Home About us Editorial board Search Ahead of print Current issue Archives Submit article Instructions Subscribe Contacts Login 
Year : 2020  |  Volume : 33  |  Issue : 4  |  Page : 1322-1327

Different treatment modalities in traumatic splenic injuries

1 Department of General Surgery, Faculty of Medicine, Menoufia University, Menoufia, Egypt
2 Department of General Surgery, Itay El Baroud General Hospital, Itay El Baroud, Egypt

Correspondence Address:
Ahmed M Abo Ghida
MBBCh, Itay El Baroud General Hospital, Itay El Baroud
Login to access the Email id

Source of Support: None, Conflict of Interest: None

DOI: 10.4103/mmj.mmj_126_20

Rights and Permissions

Objective To evaluate surgical and nonoperative splenic conservation modalities in traumatic splenic injuries. Background Splenic injury is common, affecting up to 32% of patients with blunt abdominal trauma. Nonoperative management (NOM) of hemodynamically stable patients with blunt splenic injury has become the standard of care in pediatric and adult populations. Successful outcome following NOM is reported as up to 97% of patients regardless of the grade of splenic injury. Patients and methods This was a prospective study including 150 patients) 88 patients and the other one contained 62 patients (at Menoufia University Hospital, General Surgery Department, and Itay El Baroud General Hospital, General Surgery Department, during December 2018 to October 2019. Patients were divided into two groups: group I included patients who were hemodynamically stable, without signs of peritonitis, and group II included patients who were hemodynamically unstable and were managed operatively according to grade of injury by splenectomy, partial splenectomy, and selenography of a tear. Full history taking, clinical examination, complete blood count, and ultrasound sonographic examination were done. Results In the current study, the first group consists of 88 patients and only 22 needed blood transfusion, but in the second group, all patients needed blood transfusion. Moreover, in the first group, the minimum hospital stay was 5 days, the maximum was 9 days, and the mean were 6.40 ± 1.35, whereas in the second group, the minimum of hospital stay was 5 days, and the maximum was 7 days, with mean of 6.0 ± 0.79. Conclusion NOM for blunt splenic trauma in hemodynamically stable patients is safe, effective, and associated with low morbidity and no mortality. However, NOM should be practiced in hospitals where an efficient ICU is available.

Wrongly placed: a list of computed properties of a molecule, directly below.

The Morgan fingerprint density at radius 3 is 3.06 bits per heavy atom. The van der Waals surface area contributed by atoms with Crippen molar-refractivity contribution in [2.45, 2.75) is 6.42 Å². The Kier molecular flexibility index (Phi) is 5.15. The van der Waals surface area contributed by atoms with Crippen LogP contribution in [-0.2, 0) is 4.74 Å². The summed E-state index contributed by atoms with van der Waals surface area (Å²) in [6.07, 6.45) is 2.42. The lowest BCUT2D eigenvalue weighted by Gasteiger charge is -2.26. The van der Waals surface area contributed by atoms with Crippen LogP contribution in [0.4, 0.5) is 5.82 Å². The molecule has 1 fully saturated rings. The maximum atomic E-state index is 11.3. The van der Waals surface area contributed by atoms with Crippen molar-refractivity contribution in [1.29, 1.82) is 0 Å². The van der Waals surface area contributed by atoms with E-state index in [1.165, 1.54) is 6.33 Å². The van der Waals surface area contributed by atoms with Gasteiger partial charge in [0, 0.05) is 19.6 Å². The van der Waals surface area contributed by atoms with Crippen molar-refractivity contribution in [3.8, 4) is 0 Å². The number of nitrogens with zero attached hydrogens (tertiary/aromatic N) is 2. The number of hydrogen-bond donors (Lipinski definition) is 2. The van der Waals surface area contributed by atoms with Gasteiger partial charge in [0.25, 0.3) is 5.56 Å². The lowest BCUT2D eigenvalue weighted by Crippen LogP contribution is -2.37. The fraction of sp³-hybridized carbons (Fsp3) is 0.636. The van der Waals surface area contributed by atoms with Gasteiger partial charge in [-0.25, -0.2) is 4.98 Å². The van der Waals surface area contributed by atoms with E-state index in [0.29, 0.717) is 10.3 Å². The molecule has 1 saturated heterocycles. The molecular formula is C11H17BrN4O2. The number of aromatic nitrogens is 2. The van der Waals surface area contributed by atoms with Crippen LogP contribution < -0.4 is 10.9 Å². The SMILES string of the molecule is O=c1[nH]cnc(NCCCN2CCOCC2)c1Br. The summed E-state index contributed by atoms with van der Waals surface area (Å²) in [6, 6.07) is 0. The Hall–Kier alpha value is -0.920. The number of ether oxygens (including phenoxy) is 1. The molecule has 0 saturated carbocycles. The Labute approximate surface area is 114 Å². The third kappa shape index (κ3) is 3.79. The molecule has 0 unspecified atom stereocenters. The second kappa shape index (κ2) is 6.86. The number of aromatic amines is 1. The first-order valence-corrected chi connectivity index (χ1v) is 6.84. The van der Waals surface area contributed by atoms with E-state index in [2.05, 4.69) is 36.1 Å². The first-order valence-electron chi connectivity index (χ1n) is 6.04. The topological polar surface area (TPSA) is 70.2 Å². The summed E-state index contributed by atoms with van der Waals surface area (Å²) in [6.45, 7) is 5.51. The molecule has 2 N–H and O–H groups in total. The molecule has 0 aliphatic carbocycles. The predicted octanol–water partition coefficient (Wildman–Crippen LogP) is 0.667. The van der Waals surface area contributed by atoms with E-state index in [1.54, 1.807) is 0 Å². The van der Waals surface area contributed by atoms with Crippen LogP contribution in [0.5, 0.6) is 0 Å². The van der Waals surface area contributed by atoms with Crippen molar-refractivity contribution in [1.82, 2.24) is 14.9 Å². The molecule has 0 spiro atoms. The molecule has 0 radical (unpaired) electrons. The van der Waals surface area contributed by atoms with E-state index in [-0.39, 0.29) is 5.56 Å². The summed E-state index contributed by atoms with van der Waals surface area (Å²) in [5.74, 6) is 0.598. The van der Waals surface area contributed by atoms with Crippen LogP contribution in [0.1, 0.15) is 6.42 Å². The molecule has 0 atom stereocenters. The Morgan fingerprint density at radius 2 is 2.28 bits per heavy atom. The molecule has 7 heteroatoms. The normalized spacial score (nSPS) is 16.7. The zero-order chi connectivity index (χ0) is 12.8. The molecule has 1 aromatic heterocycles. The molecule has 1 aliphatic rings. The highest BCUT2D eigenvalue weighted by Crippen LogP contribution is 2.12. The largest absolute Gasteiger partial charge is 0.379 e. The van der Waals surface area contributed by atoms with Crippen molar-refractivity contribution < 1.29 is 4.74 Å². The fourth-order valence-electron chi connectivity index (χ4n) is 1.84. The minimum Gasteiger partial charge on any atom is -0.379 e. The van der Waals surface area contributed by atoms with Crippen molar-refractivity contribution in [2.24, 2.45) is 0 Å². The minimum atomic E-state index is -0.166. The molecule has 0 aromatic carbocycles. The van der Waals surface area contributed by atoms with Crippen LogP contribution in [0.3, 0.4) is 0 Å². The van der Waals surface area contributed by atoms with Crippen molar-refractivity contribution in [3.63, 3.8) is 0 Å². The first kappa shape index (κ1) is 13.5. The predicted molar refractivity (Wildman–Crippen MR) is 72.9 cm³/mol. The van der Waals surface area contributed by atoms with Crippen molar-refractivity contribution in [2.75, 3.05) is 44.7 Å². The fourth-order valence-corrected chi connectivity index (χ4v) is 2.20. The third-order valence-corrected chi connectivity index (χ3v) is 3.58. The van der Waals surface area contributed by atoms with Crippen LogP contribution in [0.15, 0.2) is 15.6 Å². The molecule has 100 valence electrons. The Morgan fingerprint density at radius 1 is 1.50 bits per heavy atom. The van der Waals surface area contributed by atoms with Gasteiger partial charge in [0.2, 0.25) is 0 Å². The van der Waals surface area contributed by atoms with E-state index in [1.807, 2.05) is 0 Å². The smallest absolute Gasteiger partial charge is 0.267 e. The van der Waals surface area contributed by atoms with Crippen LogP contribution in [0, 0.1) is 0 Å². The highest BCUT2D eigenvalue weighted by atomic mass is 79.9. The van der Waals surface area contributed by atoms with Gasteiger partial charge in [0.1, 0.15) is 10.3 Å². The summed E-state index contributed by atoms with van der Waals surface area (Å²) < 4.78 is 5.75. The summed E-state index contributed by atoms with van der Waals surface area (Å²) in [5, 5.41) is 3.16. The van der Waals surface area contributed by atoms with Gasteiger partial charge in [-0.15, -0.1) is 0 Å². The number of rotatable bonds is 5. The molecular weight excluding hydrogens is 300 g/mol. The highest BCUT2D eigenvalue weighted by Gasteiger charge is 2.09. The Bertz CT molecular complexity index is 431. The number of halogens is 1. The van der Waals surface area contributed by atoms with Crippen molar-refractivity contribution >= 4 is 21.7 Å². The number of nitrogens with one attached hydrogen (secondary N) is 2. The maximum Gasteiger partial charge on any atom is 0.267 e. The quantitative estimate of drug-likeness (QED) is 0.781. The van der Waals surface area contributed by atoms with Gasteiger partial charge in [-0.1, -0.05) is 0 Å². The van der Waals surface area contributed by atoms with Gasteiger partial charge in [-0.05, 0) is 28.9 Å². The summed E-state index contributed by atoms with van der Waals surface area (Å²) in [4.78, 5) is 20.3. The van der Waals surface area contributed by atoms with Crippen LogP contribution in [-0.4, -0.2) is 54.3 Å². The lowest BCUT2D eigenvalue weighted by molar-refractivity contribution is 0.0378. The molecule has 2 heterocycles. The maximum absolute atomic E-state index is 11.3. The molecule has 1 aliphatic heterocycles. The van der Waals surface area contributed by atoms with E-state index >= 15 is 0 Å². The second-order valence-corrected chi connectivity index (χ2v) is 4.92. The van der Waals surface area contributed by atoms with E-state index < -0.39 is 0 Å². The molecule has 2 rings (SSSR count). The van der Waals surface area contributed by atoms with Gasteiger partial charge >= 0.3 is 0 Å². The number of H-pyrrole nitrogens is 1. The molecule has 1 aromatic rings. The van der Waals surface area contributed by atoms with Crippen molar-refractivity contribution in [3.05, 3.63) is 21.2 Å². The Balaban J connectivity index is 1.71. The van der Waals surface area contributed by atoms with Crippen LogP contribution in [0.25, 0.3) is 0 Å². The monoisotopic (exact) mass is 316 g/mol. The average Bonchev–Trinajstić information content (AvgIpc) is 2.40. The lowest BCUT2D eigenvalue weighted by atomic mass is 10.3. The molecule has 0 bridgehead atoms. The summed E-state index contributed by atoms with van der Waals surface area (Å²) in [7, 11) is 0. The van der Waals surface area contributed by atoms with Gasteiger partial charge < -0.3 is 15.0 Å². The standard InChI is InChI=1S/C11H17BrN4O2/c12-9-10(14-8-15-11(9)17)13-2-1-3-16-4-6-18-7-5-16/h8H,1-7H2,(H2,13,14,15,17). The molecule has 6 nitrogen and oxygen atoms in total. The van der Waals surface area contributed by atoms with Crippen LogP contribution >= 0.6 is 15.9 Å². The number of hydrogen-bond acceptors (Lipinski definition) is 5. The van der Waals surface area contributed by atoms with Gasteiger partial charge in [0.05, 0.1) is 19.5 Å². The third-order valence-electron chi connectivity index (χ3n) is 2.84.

Print this article     Email this article
 Next article
 Previous article
 Table of Contents

 Similar in PUBMED
   Search Pubmed for
   Search in Google Scholar for
 Related articles
 Citation Manager
 Access Statistics
 Reader Comments
 Email Alert *
 Add to My List *
 * Requires registration (Free)

 Article Access Statistics
    PDF Downloaded21    
    Comments [Add]    

Recommend this journal